Jim Balsillie has quit as chairman of BlackBerry maker Research In Motion Ltd after the company said it would write $250m off the income it earned over the last three years because of stock option irregularities.
Balsillie will remain co-CEO with Michael Laziridis but CFO Dennis Kavelman is to be switched to a new role as COO.
In what has become a common verdict of special committees investigating errors in the granting of stock options, it found plenty of irregularities but concluded: We have the utmost confidence in Jim Balsillie and the senior management team.
Billionaires Balsillie and Laziridis have agreed voluntarily to each contribute CAD 5m ($4.2m) to the costs an the inquiry.
In a 7,000 word report, the special committee said that last September it estimated that the non-cash charge associated with past option grants would be $25m to $45m, though a month later it said it had discovered additional errors.
After investigating 3,231 grants made between December 1996 and August 2006 to 2,034 employees and directors, it found that 321 grants in respect of options to acquire 4,581,000 common shares that used incorrect measurement dates. This represented 63% of the grants made after February.
It said that until it began its inquiries, all stock option grants, except grants to the co-CEOs, were made by or under the authority of co-CEO Jim Balsillie or his delegate.
For a number of years after the company’s initial public offering in 1997, Mr Balsillie was directly involved in approving grants, including grants that have been found to have been accounted for incorrectly, it said.
Mr Balsillie advised the Special Committee that option grants were made to attract and retain skilled personnel to a rapidly growing technology company in an intensely competitive environment, and the informality of the option granting process was, in part, a reflection of the stage of development of the company and the rapid growth occurring within the organization at the time.
The inquiry found that in many instances, including in connection with some option grants to the co-CEOs, COOs and the CFO, hindsight was used to select grant dates with favorable pricing on grants, resulting in grantees receiving an in-the-money benefit that was not recorded in the financial statements as stock-based compensation.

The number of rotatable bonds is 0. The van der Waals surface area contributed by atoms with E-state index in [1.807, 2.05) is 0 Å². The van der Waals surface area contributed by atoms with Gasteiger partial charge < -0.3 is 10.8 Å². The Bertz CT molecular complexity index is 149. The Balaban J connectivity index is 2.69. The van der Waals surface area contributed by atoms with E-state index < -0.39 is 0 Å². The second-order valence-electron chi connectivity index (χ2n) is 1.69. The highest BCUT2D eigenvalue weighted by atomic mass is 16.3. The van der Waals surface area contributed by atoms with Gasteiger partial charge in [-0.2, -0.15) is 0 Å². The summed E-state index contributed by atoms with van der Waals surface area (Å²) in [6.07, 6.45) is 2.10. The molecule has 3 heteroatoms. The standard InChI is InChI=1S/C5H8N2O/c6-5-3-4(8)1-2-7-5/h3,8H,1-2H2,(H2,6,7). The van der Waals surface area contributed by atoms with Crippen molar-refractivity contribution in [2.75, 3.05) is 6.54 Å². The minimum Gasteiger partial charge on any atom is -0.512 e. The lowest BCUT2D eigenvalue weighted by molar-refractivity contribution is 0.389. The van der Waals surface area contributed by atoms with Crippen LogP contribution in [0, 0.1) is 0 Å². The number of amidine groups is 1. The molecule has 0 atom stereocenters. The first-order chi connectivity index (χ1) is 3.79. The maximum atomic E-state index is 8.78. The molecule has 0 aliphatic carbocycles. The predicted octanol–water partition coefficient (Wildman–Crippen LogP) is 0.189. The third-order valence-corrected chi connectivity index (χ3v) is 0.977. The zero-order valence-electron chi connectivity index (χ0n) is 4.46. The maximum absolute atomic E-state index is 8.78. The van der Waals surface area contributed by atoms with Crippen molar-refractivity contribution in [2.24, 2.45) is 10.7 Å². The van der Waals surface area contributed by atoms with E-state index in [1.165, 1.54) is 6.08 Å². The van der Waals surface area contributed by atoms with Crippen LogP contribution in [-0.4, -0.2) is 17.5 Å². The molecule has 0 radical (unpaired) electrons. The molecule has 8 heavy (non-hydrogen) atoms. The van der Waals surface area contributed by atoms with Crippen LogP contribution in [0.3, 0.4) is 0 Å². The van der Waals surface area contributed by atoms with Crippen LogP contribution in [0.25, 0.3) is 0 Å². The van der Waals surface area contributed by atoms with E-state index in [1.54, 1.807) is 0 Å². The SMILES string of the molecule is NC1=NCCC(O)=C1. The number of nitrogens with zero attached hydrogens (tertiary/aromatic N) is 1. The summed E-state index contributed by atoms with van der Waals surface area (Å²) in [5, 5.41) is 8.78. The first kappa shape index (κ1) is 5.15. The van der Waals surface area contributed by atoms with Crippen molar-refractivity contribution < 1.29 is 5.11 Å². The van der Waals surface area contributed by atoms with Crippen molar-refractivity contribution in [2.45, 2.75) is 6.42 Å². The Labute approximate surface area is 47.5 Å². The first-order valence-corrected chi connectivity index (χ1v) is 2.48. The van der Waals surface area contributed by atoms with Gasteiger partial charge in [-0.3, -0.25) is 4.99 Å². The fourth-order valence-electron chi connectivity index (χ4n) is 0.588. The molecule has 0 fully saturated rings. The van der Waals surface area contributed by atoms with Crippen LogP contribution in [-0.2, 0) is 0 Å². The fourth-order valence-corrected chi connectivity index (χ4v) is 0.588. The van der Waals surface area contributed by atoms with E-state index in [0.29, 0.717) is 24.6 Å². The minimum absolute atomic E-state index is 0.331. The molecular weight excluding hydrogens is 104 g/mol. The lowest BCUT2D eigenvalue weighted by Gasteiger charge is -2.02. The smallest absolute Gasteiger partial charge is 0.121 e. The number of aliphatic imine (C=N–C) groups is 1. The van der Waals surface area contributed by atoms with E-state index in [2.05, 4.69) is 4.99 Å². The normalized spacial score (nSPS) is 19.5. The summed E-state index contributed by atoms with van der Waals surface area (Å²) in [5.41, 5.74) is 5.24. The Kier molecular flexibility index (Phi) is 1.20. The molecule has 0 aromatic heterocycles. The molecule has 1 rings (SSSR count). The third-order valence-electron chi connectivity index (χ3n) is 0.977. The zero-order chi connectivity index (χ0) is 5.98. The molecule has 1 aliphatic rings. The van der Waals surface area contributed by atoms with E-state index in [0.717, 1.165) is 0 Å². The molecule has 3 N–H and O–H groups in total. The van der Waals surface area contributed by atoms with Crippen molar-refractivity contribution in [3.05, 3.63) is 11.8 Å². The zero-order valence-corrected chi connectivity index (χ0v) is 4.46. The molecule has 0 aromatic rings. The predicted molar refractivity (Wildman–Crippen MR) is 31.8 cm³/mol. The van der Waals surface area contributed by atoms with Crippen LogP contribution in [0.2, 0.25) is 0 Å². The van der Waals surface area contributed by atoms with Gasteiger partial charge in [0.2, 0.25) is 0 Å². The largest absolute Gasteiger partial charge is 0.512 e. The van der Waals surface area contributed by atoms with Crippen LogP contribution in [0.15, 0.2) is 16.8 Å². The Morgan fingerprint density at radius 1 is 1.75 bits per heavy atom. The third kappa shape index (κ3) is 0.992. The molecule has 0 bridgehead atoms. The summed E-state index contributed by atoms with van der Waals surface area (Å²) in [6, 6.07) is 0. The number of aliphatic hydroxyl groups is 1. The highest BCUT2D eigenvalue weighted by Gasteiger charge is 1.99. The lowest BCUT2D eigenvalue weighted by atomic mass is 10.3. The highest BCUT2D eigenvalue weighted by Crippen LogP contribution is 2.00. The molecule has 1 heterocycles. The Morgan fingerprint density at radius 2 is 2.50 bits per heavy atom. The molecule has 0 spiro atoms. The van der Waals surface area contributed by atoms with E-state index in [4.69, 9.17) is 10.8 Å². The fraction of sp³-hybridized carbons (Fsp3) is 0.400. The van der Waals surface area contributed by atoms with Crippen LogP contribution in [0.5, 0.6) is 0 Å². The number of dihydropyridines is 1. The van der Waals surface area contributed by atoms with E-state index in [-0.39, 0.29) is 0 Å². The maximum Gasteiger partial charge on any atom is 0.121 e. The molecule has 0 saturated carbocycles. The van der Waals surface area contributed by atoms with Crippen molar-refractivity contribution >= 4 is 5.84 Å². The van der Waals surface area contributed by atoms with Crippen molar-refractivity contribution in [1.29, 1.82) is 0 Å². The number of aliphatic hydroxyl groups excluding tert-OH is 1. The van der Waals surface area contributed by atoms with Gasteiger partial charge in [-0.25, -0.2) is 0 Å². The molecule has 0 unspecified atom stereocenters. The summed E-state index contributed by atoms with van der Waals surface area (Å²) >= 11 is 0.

The special committee found that RIM failed to maintain adequate internal and accounting controls with respect to the issuance of options in compliance with the stock option plan, both in terms of how options were granted and documented, and the measurement date used. The grant process was characterized by informality and a lack of definitive documentation, and lacked safeguards to ensure compliance with applicable accounting, regulatory and disclosure rules.
But it did not find intentional misconduct on the part of any director, officer or employee responsible for the administration of the company’s stock option grant program.
Higher level RIM executives will now have to dig into their pockets at atone for past errors. All directors, vie-presidents and C-level officers have agreed to return any benefit on previously exercised options that were incorrectly priced and to re-price unexercised options that were incorrectly priced.
RIM directors have now agreed to appoint a new oversight committee of the board, comprised exclusively of independent directors, who will be responsible for executive compensation, the use of stock options and trading by insiders and hiring practices.
It said Balsillie had voluntarily stepped down from the role of chairman to allow future consideration of a non-executive chairman.
However RIM is not out of the woods yet. The issue is under investigation by the Ottawa stock exchange and the SEC and it faces a class action suit from a shareholder.